SAN FRANCISCO -- Learn a new business vocabulary. Sell IT as a service. Contribute to company-wide cost cuts. And
make sure those crucial infrastructure changes that no one outside the IT department wants to know about happen without any downtime. There's a good reason the average tenure for a new CIO is 18 months, according to Rick Click, a guy with a memorable name and a simple message for his peers: Being a CIO is a tough racket these days.
"Today's CIO is expected to be able to talk to the CEO about EBIDTA," said Click, vice president and CIO at Molina Healthcare Inc. (For those of you stuck in yesterday, that's earnings before interest, depreciation, taxes and amortization.) "But I do not expect the CEO to understand me when I'm talking about 2PAC decimal transfer. The burden is definitely on the CIO to learn a new language."
Getting C-suite executives, especially CEOs, to understand what IT executives are saying, or selling, is a central theme at this week's Forbes CIO Forum 2005, a two-day event that opened yesterday at the Stanford Court Hotel.
Allan Lubitz gets it done by hosting golf tournaments. An Option One Mortgage senior vice president and CIO in Irvine, Calif., Lubitz knocks on the office doors of Option One business executives, and invites them to the annual golf tournament sponsored by his IT department. Many times, he'll offer to pay their $75 course fee, money that comes directly out of his IT budget. Then he gets vendors, his business partners, to help sponsor the event with free beverages and snacks.
"I bring together my customers -- and the vendors, who are my business partners," Lubitz said. When Lubitz talks about customers, he is referring to Option One business executives. To make sure the IT golf tournament doesn't become a boondoggle, employees are asked to take a day off when participating. The tournament is designed to get business unit leaders comfortable with the IT folks, and vice versa.
"We don't just go after the C-level people," Lubitz said. "It's often the people just below that." That's because Lubitz believes in grassroots efforts, building relationships with the people who help push information up through the ranks, and eventually into the boardroom.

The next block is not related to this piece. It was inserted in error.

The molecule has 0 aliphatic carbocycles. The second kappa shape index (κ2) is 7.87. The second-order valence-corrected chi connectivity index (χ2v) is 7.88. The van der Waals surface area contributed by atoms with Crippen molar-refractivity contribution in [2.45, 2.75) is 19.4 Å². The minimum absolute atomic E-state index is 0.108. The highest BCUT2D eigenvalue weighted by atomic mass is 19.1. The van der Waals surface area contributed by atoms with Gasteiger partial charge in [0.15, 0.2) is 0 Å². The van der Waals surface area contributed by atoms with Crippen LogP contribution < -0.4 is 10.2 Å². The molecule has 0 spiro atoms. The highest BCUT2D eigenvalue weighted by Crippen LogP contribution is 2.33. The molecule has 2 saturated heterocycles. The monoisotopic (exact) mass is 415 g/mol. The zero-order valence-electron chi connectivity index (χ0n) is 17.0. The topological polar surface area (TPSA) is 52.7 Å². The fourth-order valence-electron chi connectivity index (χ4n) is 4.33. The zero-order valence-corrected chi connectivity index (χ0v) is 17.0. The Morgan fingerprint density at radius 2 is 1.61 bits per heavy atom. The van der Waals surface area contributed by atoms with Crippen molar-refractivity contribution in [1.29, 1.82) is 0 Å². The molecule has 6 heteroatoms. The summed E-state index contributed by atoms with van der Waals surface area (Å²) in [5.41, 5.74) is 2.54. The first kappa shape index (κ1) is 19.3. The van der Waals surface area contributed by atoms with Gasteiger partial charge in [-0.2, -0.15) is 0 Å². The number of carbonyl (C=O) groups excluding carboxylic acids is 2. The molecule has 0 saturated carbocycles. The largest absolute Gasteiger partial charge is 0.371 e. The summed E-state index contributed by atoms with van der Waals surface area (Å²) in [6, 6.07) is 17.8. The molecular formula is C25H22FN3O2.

Barbara Layton, telecommunications manager for the County of Marin's information services department, is another fan of finding IT champions throughout the enterprise. When Layton wanted to roll out wireless cards to state employees, she went looking for the most mobile employees.
"I think you always need to find someone really wants the technology to work," said Layton, who was a private-sector CIO before arriving at the San Rafael, Calif., agency.
Andrew Braunstein, chief technology officer and co-founder of HealthWyse LLC, a Reading, Mass., service provider for home health providers, knows from his days at Hewlett-Packard Co. the challenges of communicating to the CEO in a big company. HealthWyse is growing, Braunstein said, but "you can still walk around in a company that size, and talk to the person you need to talk to. From that perspective, we may be at an advantage."
But some rules apply no matter how small a company, he said. "I don't care what size you are, the person above you doesn't want any surprises."
Courage to change
At an afternoon panel discussion moderated by Forbes magazine publisher Rich Karlgaard, Click and Lubitz joined the vice president and CIO of Toyota Financial Services Corp. Shaun Coyne and San Francisco State University's IS department chair Sam Gill to answer the question "What do executives really want from IT?"
The panelists hammered away at two themes: CIOs need to get business executives to own IT projects and IT needs to sell (but not oversell) itself as a service.
"Invariably the projects that are owned by the business, and use our domain expertise in certain areas, are the ones that are successful," Coyne said. Lubitz said he learned the hard way how to sell IT. Early in his career, Lubitz said, he saw some business executives recoil at the idea of having responsibility for IT projects assigned to them. Now Lubitz finds a business unit "that is the most ready" to own an IT project, and he operates through PMOs -- project management offices -- that can lend IT projects structure and help define ROI and stakeholder responsibilities.
"We are religious about the fact that there must be a business owner," Lubitz told the crowd of about 100 attendees. He encouraged CIOs to be courageous, to step outside their comfort zone, to just say "No" to requests that they cannot fulfill and to hire people smarter than themselves.
"There is the risk that someone is going to try to climb over your back," Lubitz said. But, he said, "the pluses outweigh the minuses."